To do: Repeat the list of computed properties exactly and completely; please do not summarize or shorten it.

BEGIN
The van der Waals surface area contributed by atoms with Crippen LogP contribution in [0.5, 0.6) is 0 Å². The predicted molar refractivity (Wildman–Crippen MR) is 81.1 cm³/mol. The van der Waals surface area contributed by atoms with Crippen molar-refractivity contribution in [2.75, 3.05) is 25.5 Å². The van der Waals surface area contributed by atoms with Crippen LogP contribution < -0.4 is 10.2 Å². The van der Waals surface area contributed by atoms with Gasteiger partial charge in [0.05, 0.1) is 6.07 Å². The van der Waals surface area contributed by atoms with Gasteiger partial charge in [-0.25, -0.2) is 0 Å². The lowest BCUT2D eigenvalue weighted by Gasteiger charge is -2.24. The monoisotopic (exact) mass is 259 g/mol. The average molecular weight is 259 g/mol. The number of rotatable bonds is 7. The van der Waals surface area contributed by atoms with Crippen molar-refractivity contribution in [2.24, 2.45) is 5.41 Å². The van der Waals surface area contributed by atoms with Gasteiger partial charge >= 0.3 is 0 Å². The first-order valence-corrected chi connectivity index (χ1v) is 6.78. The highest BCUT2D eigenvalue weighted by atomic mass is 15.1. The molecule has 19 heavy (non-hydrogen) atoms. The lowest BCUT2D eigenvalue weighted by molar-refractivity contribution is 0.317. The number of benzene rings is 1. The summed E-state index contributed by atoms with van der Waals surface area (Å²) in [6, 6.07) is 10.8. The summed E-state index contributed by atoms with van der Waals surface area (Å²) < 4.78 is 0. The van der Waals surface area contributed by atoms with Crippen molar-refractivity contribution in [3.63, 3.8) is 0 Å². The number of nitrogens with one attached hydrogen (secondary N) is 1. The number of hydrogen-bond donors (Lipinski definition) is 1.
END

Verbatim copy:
The van der Waals surface area contributed by atoms with Crippen LogP contribution in [0.5, 0.6) is 0 Å². The predicted molar refractivity (Wildman–Crippen MR) is 81.1 cm³/mol. The van der Waals surface area contributed by atoms with Crippen molar-refractivity contribution in [2.75, 3.05) is 25.5 Å². The van der Waals surface area contributed by atoms with Crippen LogP contribution < -0.4 is 10.2 Å². The van der Waals surface area contributed by atoms with Gasteiger partial charge in [0.05, 0.1) is 6.07 Å². The van der Waals surface area contributed by atoms with Gasteiger partial charge in [-0.25, -0.2) is 0 Å². The lowest BCUT2D eigenvalue weighted by Gasteiger charge is -2.24. The monoisotopic (exact) mass is 259 g/mol. The average molecular weight is 259 g/mol. The number of rotatable bonds is 7. The van der Waals surface area contributed by atoms with Crippen molar-refractivity contribution in [2.24, 2.45) is 5.41 Å². The van der Waals surface area contributed by atoms with Gasteiger partial charge >= 0.3 is 0 Å². The first-order valence-corrected chi connectivity index (χ1v) is 6.78. The highest BCUT2D eigenvalue weighted by atomic mass is 15.1. The molecule has 19 heavy (non-hydrogen) atoms. The lowest BCUT2D eigenvalue weighted by molar-refractivity contribution is 0.317. The number of benzene rings is 1. The summed E-state index contributed by atoms with van der Waals surface area (Å²) in [6, 6.07) is 10.8. The summed E-state index contributed by atoms with van der Waals surface area (Å²) < 4.78 is 0. The van der Waals surface area contributed by atoms with Crippen molar-refractivity contribution in [3.63, 3.8) is 0 Å². The number of nitrogens with one attached hydrogen (secondary N) is 1. The number of hydrogen-bond donors (Lipinski definition) is 1.